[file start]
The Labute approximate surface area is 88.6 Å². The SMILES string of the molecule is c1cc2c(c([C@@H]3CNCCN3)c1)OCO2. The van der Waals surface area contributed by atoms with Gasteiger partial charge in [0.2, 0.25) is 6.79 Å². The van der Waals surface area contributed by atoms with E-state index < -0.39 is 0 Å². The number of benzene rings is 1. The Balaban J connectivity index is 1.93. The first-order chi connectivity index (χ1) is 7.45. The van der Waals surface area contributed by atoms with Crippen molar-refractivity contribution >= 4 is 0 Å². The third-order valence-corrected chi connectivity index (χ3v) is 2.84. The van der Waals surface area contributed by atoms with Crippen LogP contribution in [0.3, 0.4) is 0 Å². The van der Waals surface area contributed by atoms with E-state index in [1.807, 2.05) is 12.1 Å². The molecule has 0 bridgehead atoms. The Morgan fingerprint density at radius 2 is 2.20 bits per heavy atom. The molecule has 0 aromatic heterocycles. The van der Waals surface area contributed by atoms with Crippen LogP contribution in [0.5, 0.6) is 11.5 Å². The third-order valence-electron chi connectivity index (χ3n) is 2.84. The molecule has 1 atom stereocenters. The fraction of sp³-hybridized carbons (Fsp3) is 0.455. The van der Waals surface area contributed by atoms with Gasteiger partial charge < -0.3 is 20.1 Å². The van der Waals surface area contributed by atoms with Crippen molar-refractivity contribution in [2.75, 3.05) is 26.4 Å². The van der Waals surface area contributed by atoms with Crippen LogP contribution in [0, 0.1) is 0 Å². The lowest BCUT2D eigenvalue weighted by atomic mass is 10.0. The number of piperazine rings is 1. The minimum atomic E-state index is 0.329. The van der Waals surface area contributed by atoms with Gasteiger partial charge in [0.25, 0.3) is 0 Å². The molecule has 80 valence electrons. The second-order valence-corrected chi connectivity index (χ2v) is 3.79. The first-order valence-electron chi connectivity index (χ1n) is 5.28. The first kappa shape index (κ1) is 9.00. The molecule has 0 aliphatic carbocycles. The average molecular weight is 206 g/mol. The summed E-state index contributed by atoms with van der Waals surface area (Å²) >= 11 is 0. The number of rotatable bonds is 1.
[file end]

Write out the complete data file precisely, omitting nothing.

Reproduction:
The Labute approximate surface area is 88.6 Å². The SMILES string of the molecule is c1cc2c(c([C@@H]3CNCCN3)c1)OCO2. The van der Waals surface area contributed by atoms with Gasteiger partial charge in [0.2, 0.25) is 6.79 Å². The van der Waals surface area contributed by atoms with E-state index < -0.39 is 0 Å². The number of benzene rings is 1. The Balaban J connectivity index is 1.93. The first-order chi connectivity index (χ1) is 7.45. The van der Waals surface area contributed by atoms with Crippen molar-refractivity contribution >= 4 is 0 Å². The third-order valence-corrected chi connectivity index (χ3v) is 2.84. The van der Waals surface area contributed by atoms with Crippen LogP contribution in [0.3, 0.4) is 0 Å². The van der Waals surface area contributed by atoms with E-state index in [1.807, 2.05) is 12.1 Å². The molecule has 0 bridgehead atoms. The Morgan fingerprint density at radius 2 is 2.20 bits per heavy atom. The molecule has 0 aromatic heterocycles. The van der Waals surface area contributed by atoms with Crippen LogP contribution in [0.5, 0.6) is 11.5 Å². The third-order valence-electron chi connectivity index (χ3n) is 2.84. The molecule has 1 atom stereocenters. The fraction of sp³-hybridized carbons (Fsp3) is 0.455. The van der Waals surface area contributed by atoms with Gasteiger partial charge < -0.3 is 20.1 Å². The van der Waals surface area contributed by atoms with Crippen molar-refractivity contribution in [2.75, 3.05) is 26.4 Å². The van der Waals surface area contributed by atoms with Crippen LogP contribution in [0, 0.1) is 0 Å². The lowest BCUT2D eigenvalue weighted by atomic mass is 10.0. The number of piperazine rings is 1. The minimum atomic E-state index is 0.329. The van der Waals surface area contributed by atoms with Gasteiger partial charge in [0.25, 0.3) is 0 Å². The molecule has 80 valence electrons. The second-order valence-corrected chi connectivity index (χ2v) is 3.79. The first-order valence-electron chi connectivity index (χ1n) is 5.28. The first kappa shape index (κ1) is 9.00. The molecule has 0 aliphatic carbocycles. The average molecular weight is 206 g/mol. The summed E-state index contributed by atoms with van der Waals surface area (Å²) >= 11 is 0. The number of rotatable bonds is 1.